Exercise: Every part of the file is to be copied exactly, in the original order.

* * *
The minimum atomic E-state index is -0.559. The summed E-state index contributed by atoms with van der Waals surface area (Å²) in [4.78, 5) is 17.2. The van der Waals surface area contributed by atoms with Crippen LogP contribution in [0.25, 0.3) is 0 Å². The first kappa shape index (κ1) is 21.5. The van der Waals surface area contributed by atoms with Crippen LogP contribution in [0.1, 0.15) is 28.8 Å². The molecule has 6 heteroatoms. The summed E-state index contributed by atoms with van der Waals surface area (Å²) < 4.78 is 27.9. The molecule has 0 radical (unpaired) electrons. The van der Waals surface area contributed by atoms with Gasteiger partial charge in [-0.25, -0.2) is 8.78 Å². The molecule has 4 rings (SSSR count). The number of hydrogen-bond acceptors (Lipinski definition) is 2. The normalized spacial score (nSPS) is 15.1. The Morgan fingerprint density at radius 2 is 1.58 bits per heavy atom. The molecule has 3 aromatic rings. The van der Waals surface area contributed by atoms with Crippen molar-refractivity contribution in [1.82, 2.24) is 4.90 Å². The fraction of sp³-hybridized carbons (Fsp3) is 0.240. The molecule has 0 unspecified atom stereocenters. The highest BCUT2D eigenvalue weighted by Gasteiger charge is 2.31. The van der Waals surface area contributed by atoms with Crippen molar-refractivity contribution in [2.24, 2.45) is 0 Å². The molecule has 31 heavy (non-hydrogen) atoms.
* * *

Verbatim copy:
The minimum atomic E-state index is -0.559. The summed E-state index contributed by atoms with van der Waals surface area (Å²) in [4.78, 5) is 17.2. The van der Waals surface area contributed by atoms with Crippen LogP contribution in [0.25, 0.3) is 0 Å². The first kappa shape index (κ1) is 21.5. The van der Waals surface area contributed by atoms with Crippen LogP contribution in [0.1, 0.15) is 28.8 Å². The molecule has 6 heteroatoms. The summed E-state index contributed by atoms with van der Waals surface area (Å²) < 4.78 is 27.9. The molecule has 0 radical (unpaired) electrons. The van der Waals surface area contributed by atoms with Gasteiger partial charge in [-0.25, -0.2) is 8.78 Å². The molecule has 4 rings (SSSR count). The number of hydrogen-bond acceptors (Lipinski definition) is 2. The normalized spacial score (nSPS) is 15.1. The Morgan fingerprint density at radius 2 is 1.58 bits per heavy atom. The molecule has 3 aromatic rings. The van der Waals surface area contributed by atoms with Crippen molar-refractivity contribution in [1.82, 2.24) is 4.90 Å². The fraction of sp³-hybridized carbons (Fsp3) is 0.240. The molecule has 0 unspecified atom stereocenters. The highest BCUT2D eigenvalue weighted by Gasteiger charge is 2.31. The van der Waals surface area contributed by atoms with Crippen molar-refractivity contribution in [2.24, 2.45) is 0 Å². The molecule has 31 heavy (non-hydrogen) atoms.